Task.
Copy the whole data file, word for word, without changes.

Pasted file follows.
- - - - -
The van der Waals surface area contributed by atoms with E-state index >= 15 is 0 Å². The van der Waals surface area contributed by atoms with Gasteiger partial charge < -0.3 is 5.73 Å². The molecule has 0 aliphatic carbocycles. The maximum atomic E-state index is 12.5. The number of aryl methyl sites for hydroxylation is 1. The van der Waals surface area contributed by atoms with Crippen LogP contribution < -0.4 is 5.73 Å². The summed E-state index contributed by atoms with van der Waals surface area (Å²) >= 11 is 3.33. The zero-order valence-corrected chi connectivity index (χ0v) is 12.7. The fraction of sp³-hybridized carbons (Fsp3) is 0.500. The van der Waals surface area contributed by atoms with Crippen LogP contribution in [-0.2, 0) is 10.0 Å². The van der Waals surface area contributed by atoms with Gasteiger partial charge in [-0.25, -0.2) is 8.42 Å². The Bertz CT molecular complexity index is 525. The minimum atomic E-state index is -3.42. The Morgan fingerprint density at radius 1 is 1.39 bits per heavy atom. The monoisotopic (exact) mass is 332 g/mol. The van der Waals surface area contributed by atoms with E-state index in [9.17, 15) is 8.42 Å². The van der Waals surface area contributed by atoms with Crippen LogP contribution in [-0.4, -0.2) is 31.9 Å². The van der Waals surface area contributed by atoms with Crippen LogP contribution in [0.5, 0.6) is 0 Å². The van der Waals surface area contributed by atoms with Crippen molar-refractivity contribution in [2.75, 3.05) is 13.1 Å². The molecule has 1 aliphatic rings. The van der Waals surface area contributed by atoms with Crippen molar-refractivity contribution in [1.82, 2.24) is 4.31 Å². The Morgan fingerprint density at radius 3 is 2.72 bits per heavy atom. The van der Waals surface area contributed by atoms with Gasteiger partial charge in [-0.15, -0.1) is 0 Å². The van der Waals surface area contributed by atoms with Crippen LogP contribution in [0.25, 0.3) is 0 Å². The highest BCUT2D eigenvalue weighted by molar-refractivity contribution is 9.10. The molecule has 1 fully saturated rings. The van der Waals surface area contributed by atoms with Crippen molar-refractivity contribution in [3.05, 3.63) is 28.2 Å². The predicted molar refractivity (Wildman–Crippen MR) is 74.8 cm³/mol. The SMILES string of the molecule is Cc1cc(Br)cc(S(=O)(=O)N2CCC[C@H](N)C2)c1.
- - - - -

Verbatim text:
The van der Waals surface area contributed by atoms with E-state index >= 15 is 0 Å². The van der Waals surface area contributed by atoms with Gasteiger partial charge < -0.3 is 5.73 Å². The molecule has 0 aliphatic carbocycles. The maximum atomic E-state index is 12.5. The number of aryl methyl sites for hydroxylation is 1. The van der Waals surface area contributed by atoms with Crippen LogP contribution < -0.4 is 5.73 Å². The summed E-state index contributed by atoms with van der Waals surface area (Å²) >= 11 is 3.33. The zero-order valence-corrected chi connectivity index (χ0v) is 12.7. The fraction of sp³-hybridized carbons (Fsp3) is 0.500. The van der Waals surface area contributed by atoms with Crippen LogP contribution in [-0.2, 0) is 10.0 Å². The van der Waals surface area contributed by atoms with Gasteiger partial charge in [-0.25, -0.2) is 8.42 Å². The Bertz CT molecular complexity index is 525. The minimum atomic E-state index is -3.42. The Morgan fingerprint density at radius 1 is 1.39 bits per heavy atom. The monoisotopic (exact) mass is 332 g/mol. The van der Waals surface area contributed by atoms with E-state index in [9.17, 15) is 8.42 Å². The van der Waals surface area contributed by atoms with Crippen LogP contribution in [-0.4, -0.2) is 31.9 Å². The van der Waals surface area contributed by atoms with Crippen LogP contribution in [0.5, 0.6) is 0 Å². The van der Waals surface area contributed by atoms with Crippen molar-refractivity contribution in [2.75, 3.05) is 13.1 Å². The molecule has 1 aliphatic rings. The van der Waals surface area contributed by atoms with Crippen molar-refractivity contribution in [1.82, 2.24) is 4.31 Å². The Morgan fingerprint density at radius 3 is 2.72 bits per heavy atom. The van der Waals surface area contributed by atoms with Gasteiger partial charge in [-0.15, -0.1) is 0 Å². The van der Waals surface area contributed by atoms with Crippen LogP contribution in [0.25, 0.3) is 0 Å². The highest BCUT2D eigenvalue weighted by molar-refractivity contribution is 9.10. The molecule has 1 fully saturated rings. The van der Waals surface area contributed by atoms with Crippen molar-refractivity contribution in [3.05, 3.63) is 28.2 Å². The predicted molar refractivity (Wildman–Crippen MR) is 74.8 cm³/mol. The SMILES string of the molecule is Cc1cc(Br)cc(S(=O)(=O)N2CCC[C@H](N)C2)c1.